In 2018, the 35th anniversary of G-SHOCK, Casio introduced the GMW-B5000D, based on the design of G-SHOCK's ORIGIN, the DW-5000C, but with a full metal exterior made of stainless steel. This model not only won the support of G-SHOCK freaks, but also created new fans. Later, titanium was added to the exterior material, and the GMW-B5000 series steadily expanded its lineup with IP color development and a variety of finishes to accentuate its looks. The MRG-B5000 is the most evolved form of such full metal ORIGIN, and it is not only a lineup of the MR-G, but it is also the “highest peak of full metal ORIGIN” that was produced under the theme of “mastering ORIGIN.” It is a model that can be positioned as the “pinnacle of full metal ORIGIN.”
It is characterized by its materials and structure. The case is made of 64 titanium alloy, the top bezel is made of COBARION, and the band is made of DAT55G (kind of titanium alloy), all of which are very hard materials. This is because the bezel of the conventional full metal ORIGIN is integrally molded, and if this structure is used as is, the concave surface of each material cannot be polished properly. Therefore, Casio disassembled the bezel into 25 parts. Even with the complex shape of the ORIGIN, Casio was able to polish even the smallest details to achieve an aesthetic worthy of the pinnacle of the G-SHOCK.
At the same time, however, the shock-resistant structure at the heart of the G-SHOCK was not without its problems. The GMW-B5000 series, which used an integrally molded bezel, had a cushioning material sandwiched between the center case and bezel, but the MRG-B5000's bezel was split into separate parts, making it impossible to incorporate the same shock-resistant structure as before. This is why the Multi-Guard Structure was invented. The T-shaped parts with plate springs sandwiched between them are placed at the four corners of the case, and they slide up and down to create a bumper-like effect, while cushioning material is also applied to the top, bottom, and sides of the case to create a new structure that can withstand impacts from all directions.
One of the triggers that led to the creation of this challenging ORIGIN was the existence of COBARION, an alloy from Japan.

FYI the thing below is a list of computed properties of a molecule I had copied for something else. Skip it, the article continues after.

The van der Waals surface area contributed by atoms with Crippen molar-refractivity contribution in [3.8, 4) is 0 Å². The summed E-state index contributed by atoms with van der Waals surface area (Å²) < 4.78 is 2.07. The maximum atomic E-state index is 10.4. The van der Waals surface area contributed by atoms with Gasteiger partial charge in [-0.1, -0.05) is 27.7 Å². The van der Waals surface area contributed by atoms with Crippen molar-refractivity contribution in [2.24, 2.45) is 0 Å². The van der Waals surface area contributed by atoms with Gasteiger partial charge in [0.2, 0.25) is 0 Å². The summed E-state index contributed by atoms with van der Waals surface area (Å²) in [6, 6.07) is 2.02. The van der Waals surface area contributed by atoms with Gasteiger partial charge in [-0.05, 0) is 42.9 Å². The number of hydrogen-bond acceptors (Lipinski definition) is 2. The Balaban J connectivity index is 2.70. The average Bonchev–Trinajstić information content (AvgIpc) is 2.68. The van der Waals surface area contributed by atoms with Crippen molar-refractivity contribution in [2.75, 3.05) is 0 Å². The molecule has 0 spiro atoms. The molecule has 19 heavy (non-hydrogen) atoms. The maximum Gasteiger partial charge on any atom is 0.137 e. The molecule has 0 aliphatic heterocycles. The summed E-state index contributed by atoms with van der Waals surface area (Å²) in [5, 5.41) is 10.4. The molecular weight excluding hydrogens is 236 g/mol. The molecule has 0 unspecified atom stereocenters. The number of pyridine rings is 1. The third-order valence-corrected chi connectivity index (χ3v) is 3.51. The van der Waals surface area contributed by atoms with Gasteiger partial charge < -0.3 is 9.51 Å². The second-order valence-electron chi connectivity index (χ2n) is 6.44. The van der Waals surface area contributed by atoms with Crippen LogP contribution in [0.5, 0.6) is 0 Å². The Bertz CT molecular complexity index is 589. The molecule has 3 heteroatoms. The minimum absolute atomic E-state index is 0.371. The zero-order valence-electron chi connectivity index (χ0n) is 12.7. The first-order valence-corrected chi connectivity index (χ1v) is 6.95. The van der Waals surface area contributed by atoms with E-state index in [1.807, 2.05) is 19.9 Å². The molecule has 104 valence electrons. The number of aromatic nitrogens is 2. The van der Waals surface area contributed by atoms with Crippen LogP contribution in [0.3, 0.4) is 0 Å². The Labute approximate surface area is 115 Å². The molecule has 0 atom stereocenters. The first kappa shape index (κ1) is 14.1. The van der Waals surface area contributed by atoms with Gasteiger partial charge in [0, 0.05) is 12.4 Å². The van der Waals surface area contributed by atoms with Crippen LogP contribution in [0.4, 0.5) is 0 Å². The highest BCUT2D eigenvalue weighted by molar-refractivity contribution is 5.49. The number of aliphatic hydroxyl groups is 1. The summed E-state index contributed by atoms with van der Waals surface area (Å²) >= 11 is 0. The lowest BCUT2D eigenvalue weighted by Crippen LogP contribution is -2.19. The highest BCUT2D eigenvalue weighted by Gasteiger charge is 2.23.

Professor Akihiko Chiba of Tohoku University developed COBARION in the mid-1990s, when he began researching the domestic production of cobalt-chromium-molybdenum alloys as a medical metal. The main objective was to eliminate nickel from the alloy, which was already a problem in Europe at the time and caused allergic reactions. At the same time, the alloy needed to be easy to process and durable enough to be used for medical prostheses, which was the main application of the alloy. In order to solve these problems, Mr. Chiba continued to study the structure of the material, and discovered the importance of nitrogen in the process. The addition of nitrogen, which was previously thought to be an impurity in the alloy, resulted in high hardness and excellent scratch resistance, and also made the alloy easier to process at high temperatures. Moreover, when the surface was polished, it was found to have a brilliance comparable to that of precious metals.
EIWA, which has its office in the steel town of Kamaishi City, Iwate Prefecture, was in charge of the development of the new alloy COBARION, which was born in this way. Since it was a new alloy, there was a lot of trial and error before it could be manufactured stably, and in order to further promote this material, it was necessary to explore applications other than medical use while continuing to promote it. It was during this time that they met G-SHOCK.
COBARION has a high hardness and a beautiful luster when polished. The fact that it originated in Japan, and the passion that was poured into this material by a researcher and a company that sympathized with his enthusiasm, has much in common with the spirit of challenge that G-SHOCK has always practiced. This was the driving force behind the creation of the MRG-B5000, which combines a highly difficult material with a new shock-resistant structure.
All content including images is credited to Hodinkee.